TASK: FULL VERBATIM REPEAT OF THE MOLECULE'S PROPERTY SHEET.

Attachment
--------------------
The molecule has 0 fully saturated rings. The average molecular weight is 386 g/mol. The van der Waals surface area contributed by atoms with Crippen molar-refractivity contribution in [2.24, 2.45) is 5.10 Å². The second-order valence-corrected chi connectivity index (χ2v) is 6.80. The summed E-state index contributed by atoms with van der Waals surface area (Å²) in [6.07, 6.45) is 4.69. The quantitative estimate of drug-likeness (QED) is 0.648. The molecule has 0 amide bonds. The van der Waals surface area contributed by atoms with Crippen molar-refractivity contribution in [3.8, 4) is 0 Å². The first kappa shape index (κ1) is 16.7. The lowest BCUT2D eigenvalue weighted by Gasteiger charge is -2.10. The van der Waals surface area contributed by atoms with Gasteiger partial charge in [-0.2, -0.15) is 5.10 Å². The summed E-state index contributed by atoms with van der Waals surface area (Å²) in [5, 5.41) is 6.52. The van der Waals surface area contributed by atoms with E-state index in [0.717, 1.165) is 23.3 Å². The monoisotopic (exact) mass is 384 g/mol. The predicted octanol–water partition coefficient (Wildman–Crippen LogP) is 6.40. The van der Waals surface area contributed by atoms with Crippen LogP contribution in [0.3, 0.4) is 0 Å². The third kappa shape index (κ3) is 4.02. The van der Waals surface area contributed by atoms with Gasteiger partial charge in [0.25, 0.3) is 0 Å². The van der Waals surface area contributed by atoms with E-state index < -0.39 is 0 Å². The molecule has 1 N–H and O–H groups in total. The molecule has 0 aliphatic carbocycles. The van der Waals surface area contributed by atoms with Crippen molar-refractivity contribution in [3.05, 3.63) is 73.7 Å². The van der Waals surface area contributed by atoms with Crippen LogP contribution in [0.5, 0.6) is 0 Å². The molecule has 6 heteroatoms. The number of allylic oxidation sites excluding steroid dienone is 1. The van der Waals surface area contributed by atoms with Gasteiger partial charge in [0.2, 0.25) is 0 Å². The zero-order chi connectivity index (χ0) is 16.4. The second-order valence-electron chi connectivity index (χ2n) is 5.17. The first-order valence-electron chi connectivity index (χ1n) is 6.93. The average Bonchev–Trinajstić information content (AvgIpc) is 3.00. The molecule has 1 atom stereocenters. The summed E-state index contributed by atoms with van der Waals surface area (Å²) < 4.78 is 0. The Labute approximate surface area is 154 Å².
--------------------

The molecule has 0 fully saturated rings. The average molecular weight is 386 g/mol. The van der Waals surface area contributed by atoms with Crippen molar-refractivity contribution in [2.24, 2.45) is 5.10 Å². The second-order valence-corrected chi connectivity index (χ2v) is 6.80. The summed E-state index contributed by atoms with van der Waals surface area (Å²) in [6.07, 6.45) is 4.69. The quantitative estimate of drug-likeness (QED) is 0.648. The molecule has 0 amide bonds. The van der Waals surface area contributed by atoms with Crippen molar-refractivity contribution in [3.8, 4) is 0 Å². The first kappa shape index (κ1) is 16.7. The lowest BCUT2D eigenvalue weighted by Gasteiger charge is -2.10. The van der Waals surface area contributed by atoms with Gasteiger partial charge in [-0.2, -0.15) is 5.10 Å². The summed E-state index contributed by atoms with van der Waals surface area (Å²) in [5, 5.41) is 6.52. The van der Waals surface area contributed by atoms with E-state index in [0.717, 1.165) is 23.3 Å². The monoisotopic (exact) mass is 384 g/mol. The predicted octanol–water partition coefficient (Wildman–Crippen LogP) is 6.40. The van der Waals surface area contributed by atoms with Crippen LogP contribution in [0.3, 0.4) is 0 Å². The third kappa shape index (κ3) is 4.02. The van der Waals surface area contributed by atoms with Gasteiger partial charge in [0.25, 0.3) is 0 Å². The van der Waals surface area contributed by atoms with E-state index < -0.39 is 0 Å². The molecule has 1 N–H and O–H groups in total. The molecule has 0 aliphatic carbocycles. The van der Waals surface area contributed by atoms with Crippen molar-refractivity contribution in [3.05, 3.63) is 73.7 Å². The van der Waals surface area contributed by atoms with Crippen LogP contribution in [0.5, 0.6) is 0 Å². The molecule has 6 heteroatoms. The number of allylic oxidation sites excluding steroid dienone is 1. The van der Waals surface area contributed by atoms with Gasteiger partial charge in [0.2, 0.25) is 0 Å². The zero-order chi connectivity index (χ0) is 16.4. The second-order valence-electron chi connectivity index (χ2n) is 5.17. The first-order valence-electron chi connectivity index (χ1n) is 6.93. The average Bonchev–Trinajstić information content (AvgIpc) is 3.00. The molecule has 1 atom stereocenters. The summed E-state index contributed by atoms with van der Waals surface area (Å²) < 4.78 is 0. The Labute approximate surface area is 154 Å².